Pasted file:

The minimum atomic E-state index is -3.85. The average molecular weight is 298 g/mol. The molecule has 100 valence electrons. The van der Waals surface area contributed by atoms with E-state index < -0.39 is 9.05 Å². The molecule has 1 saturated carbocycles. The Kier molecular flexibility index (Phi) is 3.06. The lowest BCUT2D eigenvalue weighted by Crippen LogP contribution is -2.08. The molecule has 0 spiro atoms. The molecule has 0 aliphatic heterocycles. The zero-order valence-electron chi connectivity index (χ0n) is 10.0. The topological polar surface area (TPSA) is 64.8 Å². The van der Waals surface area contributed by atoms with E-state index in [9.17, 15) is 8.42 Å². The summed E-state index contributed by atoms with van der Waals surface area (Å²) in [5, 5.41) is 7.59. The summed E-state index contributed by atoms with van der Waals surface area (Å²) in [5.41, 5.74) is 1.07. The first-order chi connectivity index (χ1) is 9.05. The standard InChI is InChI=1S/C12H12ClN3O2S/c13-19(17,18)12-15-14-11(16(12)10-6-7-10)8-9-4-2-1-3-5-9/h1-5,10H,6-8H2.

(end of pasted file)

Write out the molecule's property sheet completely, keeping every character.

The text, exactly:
The minimum atomic E-state index is -3.85. The average molecular weight is 298 g/mol. The molecule has 100 valence electrons. The van der Waals surface area contributed by atoms with E-state index < -0.39 is 9.05 Å². The molecule has 1 saturated carbocycles. The Kier molecular flexibility index (Phi) is 3.06. The lowest BCUT2D eigenvalue weighted by Crippen LogP contribution is -2.08. The molecule has 0 spiro atoms. The molecule has 0 aliphatic heterocycles. The zero-order valence-electron chi connectivity index (χ0n) is 10.0. The topological polar surface area (TPSA) is 64.8 Å². The van der Waals surface area contributed by atoms with E-state index in [9.17, 15) is 8.42 Å². The summed E-state index contributed by atoms with van der Waals surface area (Å²) in [5, 5.41) is 7.59. The summed E-state index contributed by atoms with van der Waals surface area (Å²) in [5.41, 5.74) is 1.07. The first-order chi connectivity index (χ1) is 9.05. The standard InChI is InChI=1S/C12H12ClN3O2S/c13-19(17,18)12-15-14-11(16(12)10-6-7-10)8-9-4-2-1-3-5-9/h1-5,10H,6-8H2.